Elizabeth McBryde (ensemble). Photo by Jonathan Slaff.

Why the history lesson? This play production “Susan B” reminds us that Susan B. Anthony was an astounding, courageous voice in a wilderness who, at her peril, evoked an awakening of clear thinking, reflection, and debate. My first impression of the bravery, intellect, and wisdom projected on stage by Susan B. Anthony was that she evoked a Renaissance akin to that which first emanated in Florence, lifting Europe from darkness into a time of humanism from the Late Middle Ages into a period we frequently examine through the lenses of Copernicus, Da Vinci, Michelangelo, Machiavelli, and Botticelli.

This play is important. It links Susan B. Anthony’s voice, her struggles, and eventual reforms to the contemporary disputes and unfortunate invectives that proliferate in modern discourse about modern voting rights. On the other hand, perhaps fiery discourse is a good thing. You decide.

At the Friday, Oct. 14, and Saturday, Oct. 15 performances, members of the League of Women Voters of NYC shall lead lively discussions as they examine social issues, voting rights, and more in the context of contemporary national debate. The League shall offer Voter Registration materials at the Theater for the New City at these events.

The Theater for the New City again presents an exciting, stimulating, and globally entertaining work. It is surrounded by marvelous restaurants and is located in Manhattan’s East Village, a short walk from Tompkins Square Park. See the links below for tickets and upcoming events.

The Actors (in alphabetical order)

Tom Arrowsmith, Ensemble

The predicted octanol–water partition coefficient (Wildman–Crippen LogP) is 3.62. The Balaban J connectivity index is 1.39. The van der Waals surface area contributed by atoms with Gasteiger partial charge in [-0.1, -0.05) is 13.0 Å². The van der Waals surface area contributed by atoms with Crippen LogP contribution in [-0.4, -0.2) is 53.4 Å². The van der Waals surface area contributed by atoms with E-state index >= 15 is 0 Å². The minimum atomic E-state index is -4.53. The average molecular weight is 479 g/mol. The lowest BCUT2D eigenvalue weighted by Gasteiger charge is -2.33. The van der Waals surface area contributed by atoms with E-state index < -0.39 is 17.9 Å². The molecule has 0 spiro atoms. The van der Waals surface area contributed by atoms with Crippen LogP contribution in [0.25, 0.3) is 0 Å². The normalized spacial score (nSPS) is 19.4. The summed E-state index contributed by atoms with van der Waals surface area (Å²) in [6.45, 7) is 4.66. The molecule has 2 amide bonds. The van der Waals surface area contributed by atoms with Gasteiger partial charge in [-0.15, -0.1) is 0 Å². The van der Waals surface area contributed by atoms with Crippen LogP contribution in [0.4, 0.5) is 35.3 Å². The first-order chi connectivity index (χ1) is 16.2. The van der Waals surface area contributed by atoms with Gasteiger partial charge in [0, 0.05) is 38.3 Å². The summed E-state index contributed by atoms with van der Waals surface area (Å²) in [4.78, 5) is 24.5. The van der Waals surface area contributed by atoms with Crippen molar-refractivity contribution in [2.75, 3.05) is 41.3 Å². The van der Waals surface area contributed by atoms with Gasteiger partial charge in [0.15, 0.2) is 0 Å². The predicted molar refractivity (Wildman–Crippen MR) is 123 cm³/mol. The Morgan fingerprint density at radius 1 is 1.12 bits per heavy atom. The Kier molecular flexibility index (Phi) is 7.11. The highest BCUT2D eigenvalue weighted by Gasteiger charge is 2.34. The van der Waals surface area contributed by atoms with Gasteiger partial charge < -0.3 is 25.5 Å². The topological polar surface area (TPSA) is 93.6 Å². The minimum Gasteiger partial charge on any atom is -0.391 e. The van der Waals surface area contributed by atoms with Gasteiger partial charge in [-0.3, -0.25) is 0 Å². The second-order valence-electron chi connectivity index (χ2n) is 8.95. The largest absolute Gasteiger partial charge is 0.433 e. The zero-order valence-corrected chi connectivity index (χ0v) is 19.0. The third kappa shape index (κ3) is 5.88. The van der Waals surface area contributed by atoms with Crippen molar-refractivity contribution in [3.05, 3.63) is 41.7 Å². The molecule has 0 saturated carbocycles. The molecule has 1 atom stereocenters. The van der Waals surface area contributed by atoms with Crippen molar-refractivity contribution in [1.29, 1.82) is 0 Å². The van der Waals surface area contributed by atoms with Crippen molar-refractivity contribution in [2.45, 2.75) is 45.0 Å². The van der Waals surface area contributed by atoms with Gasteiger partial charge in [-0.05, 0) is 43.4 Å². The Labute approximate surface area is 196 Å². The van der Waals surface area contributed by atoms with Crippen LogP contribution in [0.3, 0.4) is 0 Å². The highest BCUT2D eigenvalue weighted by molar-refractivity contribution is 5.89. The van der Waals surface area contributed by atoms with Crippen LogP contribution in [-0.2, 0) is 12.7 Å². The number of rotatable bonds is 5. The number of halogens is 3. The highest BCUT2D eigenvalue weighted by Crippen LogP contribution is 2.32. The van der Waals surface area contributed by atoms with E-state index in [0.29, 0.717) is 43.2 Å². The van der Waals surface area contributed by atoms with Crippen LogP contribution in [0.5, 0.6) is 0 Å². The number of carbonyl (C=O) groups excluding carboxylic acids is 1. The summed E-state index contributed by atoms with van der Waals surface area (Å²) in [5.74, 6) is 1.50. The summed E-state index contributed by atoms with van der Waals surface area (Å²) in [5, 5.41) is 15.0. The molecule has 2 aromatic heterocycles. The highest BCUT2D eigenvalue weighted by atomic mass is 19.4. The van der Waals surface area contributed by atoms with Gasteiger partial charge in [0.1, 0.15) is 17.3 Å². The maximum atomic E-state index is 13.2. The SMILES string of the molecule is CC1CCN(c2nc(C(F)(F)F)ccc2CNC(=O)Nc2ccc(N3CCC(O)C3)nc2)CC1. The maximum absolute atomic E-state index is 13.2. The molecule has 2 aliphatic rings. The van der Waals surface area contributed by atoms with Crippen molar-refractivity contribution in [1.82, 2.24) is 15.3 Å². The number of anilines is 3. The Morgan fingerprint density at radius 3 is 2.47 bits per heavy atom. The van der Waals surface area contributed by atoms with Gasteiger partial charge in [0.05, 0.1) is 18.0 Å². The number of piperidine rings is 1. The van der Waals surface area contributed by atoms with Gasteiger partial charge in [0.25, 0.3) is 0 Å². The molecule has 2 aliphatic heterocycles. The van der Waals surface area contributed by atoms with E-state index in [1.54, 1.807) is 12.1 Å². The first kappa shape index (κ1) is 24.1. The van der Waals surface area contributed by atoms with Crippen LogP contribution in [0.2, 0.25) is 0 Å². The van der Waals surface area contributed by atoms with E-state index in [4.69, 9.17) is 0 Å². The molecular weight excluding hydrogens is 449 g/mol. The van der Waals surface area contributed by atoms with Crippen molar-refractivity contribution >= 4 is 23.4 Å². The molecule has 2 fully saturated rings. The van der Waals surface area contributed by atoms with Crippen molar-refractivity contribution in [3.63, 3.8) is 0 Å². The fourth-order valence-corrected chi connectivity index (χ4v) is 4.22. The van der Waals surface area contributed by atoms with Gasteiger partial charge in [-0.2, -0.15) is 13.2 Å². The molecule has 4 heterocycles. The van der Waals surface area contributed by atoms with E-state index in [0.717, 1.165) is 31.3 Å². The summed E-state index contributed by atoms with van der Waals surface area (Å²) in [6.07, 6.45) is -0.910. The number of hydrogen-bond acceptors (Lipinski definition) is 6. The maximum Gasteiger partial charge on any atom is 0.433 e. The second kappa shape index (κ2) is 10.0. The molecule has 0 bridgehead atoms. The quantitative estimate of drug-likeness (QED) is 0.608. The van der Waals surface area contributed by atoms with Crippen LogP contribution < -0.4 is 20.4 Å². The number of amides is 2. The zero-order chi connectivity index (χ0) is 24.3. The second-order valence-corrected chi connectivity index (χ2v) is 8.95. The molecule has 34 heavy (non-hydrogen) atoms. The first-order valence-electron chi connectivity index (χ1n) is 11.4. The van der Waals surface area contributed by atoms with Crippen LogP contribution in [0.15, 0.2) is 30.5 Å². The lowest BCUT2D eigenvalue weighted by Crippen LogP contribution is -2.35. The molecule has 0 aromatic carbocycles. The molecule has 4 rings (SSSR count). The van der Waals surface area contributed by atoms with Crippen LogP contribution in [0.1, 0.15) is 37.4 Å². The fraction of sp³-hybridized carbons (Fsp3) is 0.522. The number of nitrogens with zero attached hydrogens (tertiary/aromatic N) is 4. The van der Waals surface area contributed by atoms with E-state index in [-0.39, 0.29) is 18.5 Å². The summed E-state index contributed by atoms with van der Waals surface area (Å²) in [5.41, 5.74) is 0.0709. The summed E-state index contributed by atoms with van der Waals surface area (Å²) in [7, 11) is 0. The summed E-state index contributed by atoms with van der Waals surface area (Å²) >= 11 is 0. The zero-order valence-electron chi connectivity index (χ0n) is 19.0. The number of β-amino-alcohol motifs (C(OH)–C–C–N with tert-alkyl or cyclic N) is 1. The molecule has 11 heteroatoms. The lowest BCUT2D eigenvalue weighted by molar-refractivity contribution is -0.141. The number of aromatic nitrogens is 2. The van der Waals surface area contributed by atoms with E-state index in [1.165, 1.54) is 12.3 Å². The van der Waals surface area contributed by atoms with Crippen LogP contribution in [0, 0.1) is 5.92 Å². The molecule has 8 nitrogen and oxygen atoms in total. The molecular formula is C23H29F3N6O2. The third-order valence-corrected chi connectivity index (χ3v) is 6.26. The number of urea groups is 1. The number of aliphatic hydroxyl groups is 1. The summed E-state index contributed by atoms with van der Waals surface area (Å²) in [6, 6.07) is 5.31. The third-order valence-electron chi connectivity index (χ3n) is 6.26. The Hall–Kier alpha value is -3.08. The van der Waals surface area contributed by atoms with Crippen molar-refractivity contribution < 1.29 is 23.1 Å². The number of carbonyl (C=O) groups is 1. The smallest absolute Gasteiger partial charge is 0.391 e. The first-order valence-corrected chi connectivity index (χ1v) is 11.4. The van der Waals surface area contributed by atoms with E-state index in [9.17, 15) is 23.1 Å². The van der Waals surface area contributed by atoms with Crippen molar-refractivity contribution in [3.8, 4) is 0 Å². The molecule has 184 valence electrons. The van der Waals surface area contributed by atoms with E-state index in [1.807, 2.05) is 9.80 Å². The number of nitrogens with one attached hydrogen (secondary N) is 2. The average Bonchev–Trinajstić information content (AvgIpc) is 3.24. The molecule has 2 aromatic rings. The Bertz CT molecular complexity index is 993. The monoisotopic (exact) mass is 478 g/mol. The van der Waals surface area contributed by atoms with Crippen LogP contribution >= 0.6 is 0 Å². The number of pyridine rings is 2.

Sam Arthur, Ensemble

John Cencio Burgos, Ensemble

Jenny D. Green as Nellie Bly

Dan Kelley as Frederick Douglass

Amy Losi as Elizabeth Cady Stanton

Elizabeth McBryde, Ensemble

Kathleen Moore as Susan B. Anthony

Artistic

Written by Toby Armour

First developed under the direction of the late George Ferencz

Directed by Joan Kane

Set design by Mark Marcante.

Costume designer is Billy Little.

Lighting design by Bruce A! Kraemer.

Sound design by Joy Lin.

Props master is Lytza Colon.

Composer, musical settings, and piano Peter Dizzoza.

Production stage manager is Roger Lipson.

Theater for the New City

155 First Ave. (at E. 10th Street)
New York NY

Susan B

October 12 to 16, 2022
Wednesday through Saturday at 8:00 PM, Saturday & Sunday at 3:00 PM
Tickets: $18 gen. adm., $15 seniors. Free with college or university ID.
Box office (212) 254-1109, www.theaterforthenewcity.net
Running time: play runs about 45 minutes, followed on 10/14 and 10/15 by a 30 min. talkback with representatives of the League of Women Voters of NYC.

For Friday Oct 14: Diane Burrows, Co-President of LWV of NYC, along with Ketaki Gujar and Karen Wharton (Friday 8:00 PM). On Saturday, Oct 16: Renuka Balakrishnan and Sherletta McCaskill

Readers may also enjoy reviews of Hedda Gabler, Love, Sex and Real Estate, Oratorio for Living Things, and The Life at City Center.

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Susan B at the Theater for the New City